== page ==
Welcome to Fly The Impossible

Day 16: Murphy Strikes

Full of energy I woke up  around 10 local time. The weather station manager was chatting with some scientist just on the outside of the tent. I looked around and made sure I wasn’t dreaming. I was still feeling the effects of the adrenaline.  Once I was up, the scientists told me a group of them would be leaving today as well on a chartered Kenn Borek Air flight. I started packing my stuff, and settled the bill with the manager. I filed another flight plan, my first south bound flight plan since the beginning of the trip. A little sad that it was about to end, but mainly happy that I achieved my goal, I prepared my plane. Of course there was a mandatory photo shooting session before I could leave.

I put the remaining fuel of the barrel into the wings, and collected all the useless stuff I left behind the day before from the airport building/shed.  I squeezed everything back in the plane, made sure it was stable. While doing this, the chartered airplane landed. The scientist were driving around on one of the cool ATV’s and were performing some last minute research (or were just having fun, I couldn’t tell, but knowing scientists, it’s probably a bit of both). I double and triple checked everything to make sure I didn’t leave anything behind since I wouldn’t be coming back anytime soon…

Satisfied that everything was on board, all hooks were untied, I squeezed myself back in my immersion suit, probably for the last time. It was about this time the pilots from the big plane were rounding up their preparations. I waved goodbye to the scientists and told them I’d race them to Resolute Bay, our common destination.

I switched on the battery and heard the gyro’s spinning up. Mixture full rich, carburetor heat off,  throttle 2 centimeter open, left clear, right clear, starter engaged. Nothing happened. Again, I engaged the starter engine. No sound, no movement. Nothing. I switched of the battery and tried again. Again, silence. I checked the circuit breakers. All looked good. Once more I tried engaging the starter. Still nothing happened. FUCK.

I jumped out of the airplane and got out of the immersion suit, walked up to the other aircraft and told them they would probably win the race. “By the way, you don’t happen to have a mechanic on board ?”. There was no mechanic on board. At that moment I felt all my energy draining from my body. It was a harsh realization that I was indeed all alone up there. Everybody there was doing their job, and I was the lunatic flying over there and using their resources and time. I was staring at the airplane in disbelief to find a possible solution. One of the scientists, Phil, saw my worried look and walked over to me.

Phil owned a Cirrus and knew some things about airplanes. He thought the starter might have trouble to lock on to the gears, so he advised me to rotate the propeller a bit. I did so and tried to start again. And guess what: nothing. The last option that remained on my “fix it yourself”-list was to handprop the airplane. With this technique, you give a very strong swing at the propeller while hoping that this will cause the engine to start running and hoping that you can remove your hand fast enough before it gets struck by the firing propeller. Ah yes, and don’t lose your balance so you don’t fall over into the propeller. Sounds easy and very safe!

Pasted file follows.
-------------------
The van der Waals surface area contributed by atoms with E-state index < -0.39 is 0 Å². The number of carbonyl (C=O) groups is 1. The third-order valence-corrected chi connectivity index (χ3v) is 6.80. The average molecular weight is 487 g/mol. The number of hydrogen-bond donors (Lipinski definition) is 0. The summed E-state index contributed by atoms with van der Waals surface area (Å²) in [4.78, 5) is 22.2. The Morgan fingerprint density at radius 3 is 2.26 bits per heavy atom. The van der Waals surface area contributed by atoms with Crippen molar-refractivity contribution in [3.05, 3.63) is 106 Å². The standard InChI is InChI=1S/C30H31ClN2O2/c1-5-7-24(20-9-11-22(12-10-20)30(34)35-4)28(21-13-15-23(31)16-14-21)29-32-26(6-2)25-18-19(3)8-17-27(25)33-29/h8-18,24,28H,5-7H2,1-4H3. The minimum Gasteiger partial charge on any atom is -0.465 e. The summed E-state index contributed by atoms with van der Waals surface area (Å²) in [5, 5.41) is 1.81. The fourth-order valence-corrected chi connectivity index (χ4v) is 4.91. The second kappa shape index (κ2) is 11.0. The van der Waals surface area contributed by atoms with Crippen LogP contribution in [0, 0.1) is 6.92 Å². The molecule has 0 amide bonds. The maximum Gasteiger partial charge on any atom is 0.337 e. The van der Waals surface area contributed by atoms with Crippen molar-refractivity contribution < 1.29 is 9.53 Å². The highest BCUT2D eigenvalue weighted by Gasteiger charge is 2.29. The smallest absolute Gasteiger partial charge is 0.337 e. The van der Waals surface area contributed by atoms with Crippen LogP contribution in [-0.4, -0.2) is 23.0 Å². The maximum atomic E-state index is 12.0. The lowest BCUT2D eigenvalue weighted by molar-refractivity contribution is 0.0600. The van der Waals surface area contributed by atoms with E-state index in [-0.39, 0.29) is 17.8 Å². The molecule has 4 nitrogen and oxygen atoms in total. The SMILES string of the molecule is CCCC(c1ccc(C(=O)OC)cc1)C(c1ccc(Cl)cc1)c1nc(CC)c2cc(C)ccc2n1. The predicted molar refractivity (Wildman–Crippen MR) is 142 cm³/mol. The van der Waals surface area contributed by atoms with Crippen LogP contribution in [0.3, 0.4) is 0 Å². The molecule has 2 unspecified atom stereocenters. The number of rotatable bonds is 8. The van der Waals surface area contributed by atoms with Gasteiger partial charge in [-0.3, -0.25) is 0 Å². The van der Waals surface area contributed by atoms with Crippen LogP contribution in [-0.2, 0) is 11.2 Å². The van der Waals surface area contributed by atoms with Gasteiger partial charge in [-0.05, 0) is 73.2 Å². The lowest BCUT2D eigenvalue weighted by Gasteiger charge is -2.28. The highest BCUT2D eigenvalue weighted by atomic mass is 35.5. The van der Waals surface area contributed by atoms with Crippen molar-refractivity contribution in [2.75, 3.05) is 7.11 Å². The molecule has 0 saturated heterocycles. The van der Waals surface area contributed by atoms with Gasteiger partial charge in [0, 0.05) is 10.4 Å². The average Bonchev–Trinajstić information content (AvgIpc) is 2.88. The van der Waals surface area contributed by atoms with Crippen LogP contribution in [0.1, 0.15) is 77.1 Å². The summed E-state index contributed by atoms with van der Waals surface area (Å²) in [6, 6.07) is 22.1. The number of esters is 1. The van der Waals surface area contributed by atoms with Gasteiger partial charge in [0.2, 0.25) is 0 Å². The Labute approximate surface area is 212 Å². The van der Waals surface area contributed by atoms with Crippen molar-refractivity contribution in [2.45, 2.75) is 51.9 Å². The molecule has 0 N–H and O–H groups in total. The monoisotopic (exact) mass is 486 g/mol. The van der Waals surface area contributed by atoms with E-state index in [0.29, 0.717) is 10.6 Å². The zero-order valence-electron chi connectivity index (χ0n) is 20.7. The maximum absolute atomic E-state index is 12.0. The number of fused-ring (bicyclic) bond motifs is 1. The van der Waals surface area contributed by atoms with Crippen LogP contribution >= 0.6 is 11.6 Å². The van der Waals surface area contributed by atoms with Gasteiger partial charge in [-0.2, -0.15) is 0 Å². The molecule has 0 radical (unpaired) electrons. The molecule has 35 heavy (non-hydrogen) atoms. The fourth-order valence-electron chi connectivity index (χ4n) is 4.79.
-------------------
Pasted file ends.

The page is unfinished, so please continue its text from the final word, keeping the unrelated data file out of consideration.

Since I thought there were only 2 likely options: either the starter engine was broken, or the battery was too weak because of the cold (neither which would prevent a safe flight once the engine started) I decided to fly over to Resolute Bay if the engine would fire.

I checked the procedure with Phil. He said he knew how to do it, but also that he wasn’t going to do it. A decision I fully understood. Another scientist had joined me by now and he was eager to hand prop the airplane for me. He had extra gloves in his luggage, put them on and was willing to give it a try. First we tried a few swings without power and fuel, so he could feel how the propeller would react when it was not firing. After that, it was time to try the real thing. Battery switch on, select only the left magneto, prime a little bit, throttle few centimeters open, mixture rich. And a thumbs up. The first swing was unsuccessful. A few seconds later, he tried again. And again. And again. With every stroke I become more nervous and less optimistic. I shat everything down and rotated the propeller back a few degrees to empty the combustion chamber. Again, I hopped back into the airplane and set up the airplane. The brave scientist tried again. With no success. This was the 15th attempt already, and he didn’t want to quit. And then, after the 21st powerful stroke the engine came to life ! The engine was finally running! I turned on the alternator and checked it was generating power. Everything looked normal so I could start my taxi. With an extremely bright smile I taxied away from my parking spot and waved the scientist and the other airplane goodbye.